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REVIEW ARTICLE
Year : 2020  |  Volume : 16  |  Issue : 7  |  Page : 1555-1559

Immune-related organizing pneumonitis in non-small cell lung cancer receiving PD-1 inhibitor treatment: A case report and literature review


1 Department of Oncology, The First Affiliated Hospital of Shandong First Medical University & Shandong Provincial Qianfoshan Hospital, Shandong Lung Cancer Institute, Jinan, China
2 Department of Pathology, The People's Liberation Army, No. 960 Hospital, Jinan, China

Date of Submission14-Jul-2020
Date of Decision13-Oct-2020
Date of Acceptance22-Dec-2020
Date of Web Publication9-Feb-2021

Correspondence Address:
Jun Wang
Department of Oncology, The First Affiliated Hospital of Shandong First Medical University; Shandong Lung Cancer Institute, Jinan
China
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Source of Support: None, Conflict of Interest: None


DOI: 10.4103/jcrt.JCRT_971_20

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 > Abstract 


Immune checkpoint blockade with programmed cell death protein-1 (PD-1)/programmed cell death ligand-1 (PD-L1) inhibitors has been standard care for metastatic nonsmall cell lung cancer (NSCLC) and after progression using first-line platinum-containing chemotherapy. Although several management guidelines exist for immune checkpoint inhibitor-induced toxicities, uncommon, complicated, and life-threatening immune-related adverse events remain challenging for oncologists. In this report, we presented a male patient with NSCLC who received pembrolizumab during disease progression. He developed interstitial pembrolizumab-induced organizing pneumonia (OP). The patient received 9 months of anti-PD-1 pembrolizumab when he presented with dry cough and fatigue. The patient developed a solitary nodular lung lesion mimicking a newly occurred metastatic lesion in the lung without a significant circulating tumor marker increase. Sputum analysis was negative for acid-fast bacilli and fungi. A computed tomography-guided percutaneous lung biopsy was conducted and showed alveolar fibrous thickness and various lymphocyte infiltration. Immunotherapy-related OP was identified, and he subsequently responded well to corticosteroids. This case describes a clinical situation, where PD-1-induced OP is radiologically similar to NSCLC disease progression in the lungs. Oncologists should be aware of uncommon pulmonary PD-1/PD-L1 inhibitor toxicity. Lung biopsy may help to distinguish immune-related pneumonitis, lung infections, and progressive nodular lesions.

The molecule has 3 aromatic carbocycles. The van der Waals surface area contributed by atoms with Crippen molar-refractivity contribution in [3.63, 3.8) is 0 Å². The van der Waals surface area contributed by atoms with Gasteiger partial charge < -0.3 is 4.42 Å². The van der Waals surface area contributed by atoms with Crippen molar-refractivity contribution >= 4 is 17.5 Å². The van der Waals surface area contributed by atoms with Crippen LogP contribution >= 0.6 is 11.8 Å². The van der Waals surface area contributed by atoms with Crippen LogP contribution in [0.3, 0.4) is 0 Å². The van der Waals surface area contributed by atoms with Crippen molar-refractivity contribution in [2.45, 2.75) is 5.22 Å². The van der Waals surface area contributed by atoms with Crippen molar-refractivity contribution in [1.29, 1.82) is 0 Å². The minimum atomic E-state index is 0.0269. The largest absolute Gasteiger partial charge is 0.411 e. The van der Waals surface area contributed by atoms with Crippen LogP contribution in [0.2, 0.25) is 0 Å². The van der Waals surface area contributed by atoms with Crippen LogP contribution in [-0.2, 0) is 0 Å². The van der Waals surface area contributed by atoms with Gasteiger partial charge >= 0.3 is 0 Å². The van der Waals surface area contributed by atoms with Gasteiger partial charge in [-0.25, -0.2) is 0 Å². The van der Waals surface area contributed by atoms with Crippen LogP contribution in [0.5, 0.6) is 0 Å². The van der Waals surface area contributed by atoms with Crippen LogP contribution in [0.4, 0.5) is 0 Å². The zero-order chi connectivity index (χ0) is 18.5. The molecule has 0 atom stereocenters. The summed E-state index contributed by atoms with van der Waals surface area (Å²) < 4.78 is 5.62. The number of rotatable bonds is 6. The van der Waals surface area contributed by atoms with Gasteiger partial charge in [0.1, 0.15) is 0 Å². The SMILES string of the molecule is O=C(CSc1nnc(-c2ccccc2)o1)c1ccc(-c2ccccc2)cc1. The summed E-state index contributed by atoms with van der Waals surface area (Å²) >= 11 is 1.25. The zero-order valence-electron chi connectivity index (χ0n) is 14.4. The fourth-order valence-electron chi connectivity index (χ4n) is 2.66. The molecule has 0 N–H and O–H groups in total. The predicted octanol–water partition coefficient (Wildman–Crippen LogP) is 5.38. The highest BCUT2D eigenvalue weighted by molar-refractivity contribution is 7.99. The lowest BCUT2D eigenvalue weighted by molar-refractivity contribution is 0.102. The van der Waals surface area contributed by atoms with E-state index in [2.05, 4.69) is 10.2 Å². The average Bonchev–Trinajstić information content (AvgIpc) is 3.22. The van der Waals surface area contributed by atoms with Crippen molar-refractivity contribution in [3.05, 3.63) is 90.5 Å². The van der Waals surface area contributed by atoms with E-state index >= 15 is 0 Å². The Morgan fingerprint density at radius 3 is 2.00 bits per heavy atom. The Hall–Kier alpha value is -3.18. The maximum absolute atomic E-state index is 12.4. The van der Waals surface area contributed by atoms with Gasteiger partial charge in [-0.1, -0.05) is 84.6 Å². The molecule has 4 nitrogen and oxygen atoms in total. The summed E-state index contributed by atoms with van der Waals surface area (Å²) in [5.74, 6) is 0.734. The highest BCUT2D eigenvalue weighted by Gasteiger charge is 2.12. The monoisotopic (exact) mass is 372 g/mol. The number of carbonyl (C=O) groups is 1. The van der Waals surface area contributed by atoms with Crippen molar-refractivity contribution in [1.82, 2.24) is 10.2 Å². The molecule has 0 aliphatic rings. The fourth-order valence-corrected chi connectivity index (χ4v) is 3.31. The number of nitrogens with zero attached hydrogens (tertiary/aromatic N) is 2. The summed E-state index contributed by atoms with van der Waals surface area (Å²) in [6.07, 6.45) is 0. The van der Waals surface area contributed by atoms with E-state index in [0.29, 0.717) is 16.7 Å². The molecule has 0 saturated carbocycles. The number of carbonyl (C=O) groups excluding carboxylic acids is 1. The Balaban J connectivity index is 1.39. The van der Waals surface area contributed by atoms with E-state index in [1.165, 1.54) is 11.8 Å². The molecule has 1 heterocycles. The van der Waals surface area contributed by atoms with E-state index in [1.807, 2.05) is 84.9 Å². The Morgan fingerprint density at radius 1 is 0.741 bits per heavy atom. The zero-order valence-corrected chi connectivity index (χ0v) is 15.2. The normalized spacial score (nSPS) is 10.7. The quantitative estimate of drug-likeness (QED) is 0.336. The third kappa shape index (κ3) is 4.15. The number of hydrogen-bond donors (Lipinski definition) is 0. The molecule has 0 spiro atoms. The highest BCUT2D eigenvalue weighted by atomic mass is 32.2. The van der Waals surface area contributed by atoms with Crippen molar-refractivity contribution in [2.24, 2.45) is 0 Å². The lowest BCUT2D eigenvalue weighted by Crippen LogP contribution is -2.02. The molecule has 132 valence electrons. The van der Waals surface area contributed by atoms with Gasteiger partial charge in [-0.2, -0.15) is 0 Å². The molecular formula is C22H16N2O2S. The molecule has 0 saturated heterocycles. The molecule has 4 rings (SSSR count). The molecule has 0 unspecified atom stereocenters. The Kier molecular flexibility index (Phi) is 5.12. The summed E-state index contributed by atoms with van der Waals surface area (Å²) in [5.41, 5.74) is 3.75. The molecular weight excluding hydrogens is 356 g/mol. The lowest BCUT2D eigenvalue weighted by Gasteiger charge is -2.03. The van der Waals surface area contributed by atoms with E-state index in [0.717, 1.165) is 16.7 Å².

Keywords: immune checkpoint inhibitor, immune-related adverse event, nonsmall cell lung cancer, organizing pneumonia, programmed cell death 1 inhibitor, programmed cell death ligand 1


How to cite this article:
Yin B, Xiao J, Li J, Liu X, Wang J. Immune-related organizing pneumonitis in non-small cell lung cancer receiving PD-1 inhibitor treatment: A case report and literature review. J Can Res Ther 2020;16:1555-9

How to cite this URL:
Yin B, Xiao J, Li J, Liu X, Wang J. Immune-related organizing pneumonitis in non-small cell lung cancer receiving PD-1 inhibitor treatment: A case report and literature review. J Can Res Ther [serial online] 2020 [cited 2021 Apr 15];16:1555-9. Available from: https://www.cancerjournal.net/text.asp?2020/16/7/1555/308776




 > Introduction Top


Immune checkpoint blockade with programmed cell death protein-1 (PD-1)/programmed cell death ligand-1 (PD-L1) inhibitors has changed the therapeutic strategy for advanced lung cancer. Anti-PD-1/PD-L1 immunotherapy works by disrupting PD-1 and PD-L1 direct interactions in the tumor microenvironment and reactivates an immune cell antitumor response.[1] In phase III studies, advanced nonsmall cell lung carcinoma (NSCLC) patients benefit from second-line PD-1/PD-L1 therapy in comparison to those treated with second-line docetaxel monotherapy.[2],[3],[4],[5],[6] Currently, immune checkpoint blockade and combination immunotherapy have been the standard care for metastatic NSCLC and progression after first-line platinum-containing chemotherapy.[7],[8]